When I was in 9th grade, my friend’s father took us out to an expensive restaurant in Bangalore, India and we ordered Mulligatawny soup and some starter. We had never heard of this soup before and thought it would be some exotic thing. We were shocked when we saw our soup bowls and realized that it was pepper-rasam (as it is called in India). Then after some linguistic gymnastics – we realized that “Mulliga…” is actually an Anglicized version of “melegu” or pepper in Tamil (a South Indian language). We were charged for drinking something my mother used to make when I had throat ache !!!

    Your version looks very different from what is traditionally made in South India .. and I am going to try it out but with suitable replacements for the meat ! Great food pics btw .. I can never get the lighting correct when I try …

  4. Tammy says:

    “HELLOO!” Oh no, I loved Uncle Leo! I’m so sorry to hear he has passed on.

    Soup looks fab! Picking up granny smiths and curry powder on my next grocery run.

    Did you make it in your dutch oven?

  5. Christy says:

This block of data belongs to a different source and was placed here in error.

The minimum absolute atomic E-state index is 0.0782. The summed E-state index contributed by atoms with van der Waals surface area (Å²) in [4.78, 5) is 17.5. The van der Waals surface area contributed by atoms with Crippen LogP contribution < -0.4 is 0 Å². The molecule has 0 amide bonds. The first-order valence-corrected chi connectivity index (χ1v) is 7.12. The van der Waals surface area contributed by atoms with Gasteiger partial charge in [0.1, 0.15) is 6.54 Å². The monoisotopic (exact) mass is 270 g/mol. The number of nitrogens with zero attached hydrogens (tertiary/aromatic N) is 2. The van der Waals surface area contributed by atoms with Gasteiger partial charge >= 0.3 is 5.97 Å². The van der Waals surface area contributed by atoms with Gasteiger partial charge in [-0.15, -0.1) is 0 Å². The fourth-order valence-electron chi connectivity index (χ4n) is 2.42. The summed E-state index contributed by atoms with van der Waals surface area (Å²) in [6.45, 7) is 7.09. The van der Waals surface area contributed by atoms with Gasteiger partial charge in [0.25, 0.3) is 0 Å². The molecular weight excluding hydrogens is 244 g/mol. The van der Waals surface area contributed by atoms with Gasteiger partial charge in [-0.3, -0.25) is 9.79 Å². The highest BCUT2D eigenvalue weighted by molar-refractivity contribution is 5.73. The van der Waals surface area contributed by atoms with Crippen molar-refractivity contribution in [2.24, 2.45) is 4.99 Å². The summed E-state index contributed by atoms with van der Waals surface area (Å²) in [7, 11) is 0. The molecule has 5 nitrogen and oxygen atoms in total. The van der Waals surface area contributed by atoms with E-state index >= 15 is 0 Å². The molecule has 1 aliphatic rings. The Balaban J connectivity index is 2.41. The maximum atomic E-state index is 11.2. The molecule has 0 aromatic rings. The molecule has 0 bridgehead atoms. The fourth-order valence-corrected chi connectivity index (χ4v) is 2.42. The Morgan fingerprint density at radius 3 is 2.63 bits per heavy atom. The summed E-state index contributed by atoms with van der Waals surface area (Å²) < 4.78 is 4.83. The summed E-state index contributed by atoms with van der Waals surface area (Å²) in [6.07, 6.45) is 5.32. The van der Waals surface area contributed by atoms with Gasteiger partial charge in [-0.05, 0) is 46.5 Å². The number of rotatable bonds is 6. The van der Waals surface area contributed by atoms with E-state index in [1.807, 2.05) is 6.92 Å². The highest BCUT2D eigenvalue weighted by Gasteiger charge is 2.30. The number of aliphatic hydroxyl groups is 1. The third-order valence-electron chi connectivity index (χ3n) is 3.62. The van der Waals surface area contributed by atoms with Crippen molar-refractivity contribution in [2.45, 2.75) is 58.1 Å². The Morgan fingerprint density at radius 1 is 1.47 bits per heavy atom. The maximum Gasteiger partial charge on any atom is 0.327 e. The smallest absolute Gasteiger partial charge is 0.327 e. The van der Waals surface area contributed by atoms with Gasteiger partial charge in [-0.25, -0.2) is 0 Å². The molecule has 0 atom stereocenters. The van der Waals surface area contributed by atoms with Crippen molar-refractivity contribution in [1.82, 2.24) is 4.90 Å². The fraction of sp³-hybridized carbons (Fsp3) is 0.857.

Hey Krishna! Interesting how that restaurant figured out a way of making you pay dearly for what’s otherwise a home remedy! Too funny. I’m not surprised this soup looks nothing like the original. I’d love to see the “real deal” – better yet, taste it! Hope you enjoy it anyway – we sure did. Thanks so much for the lovely compliment about my photos. Each day is another practice session.. :)

    Hey Tammy! I was sad too. We ate a “special dinner” tonight in front of the TV watching The Package episode of Seinfeld. Hope you too enjoy the soup. I couldn’t make it in the dutch oven (too small) – had to use a stockpot instead. I updated my Stuff I’d Like to Have page to reflect the acquisition, but now I’m thinking GEE.. I wonder if someone else would send me a BIGGER one?? Greedy, aren’t I?!

  6. ohhh, i got TRICKED into eating this soup a few years ago and still rue the day! my sis and i were at a soup place near her house , and we tried a sample of the mulligatawny. it seemed good but had an exotic flavor i couldn’t place. i bought a quart and brought it home but after heating it the curry smell was overpowering and i fainted. okay, not really but it did smell and i fobbed it off on anthony. i couldn’t tell there was curry in it from the tiny sample but the quart was overwhelmingly cury-ish. i’m sure your soup is delish but it’s just another one that’s not for me. xoxoxo

  7. Christy says:

    I am impressed you tried the soup to begin with!! With a name like Mulligatawny, that’s an accomplishment – and to have found it appealing enough to buy a quart for home consumption. WOWZA. Try not to think of it as a fail, but rather a WIN. Even though the reheated curry left you running, perhaps another “first try” isn’t too far off?

  8. Pingback: The Daily Dish » Blog Archive » Spicy Red Lentil Dal with Winter Vegetables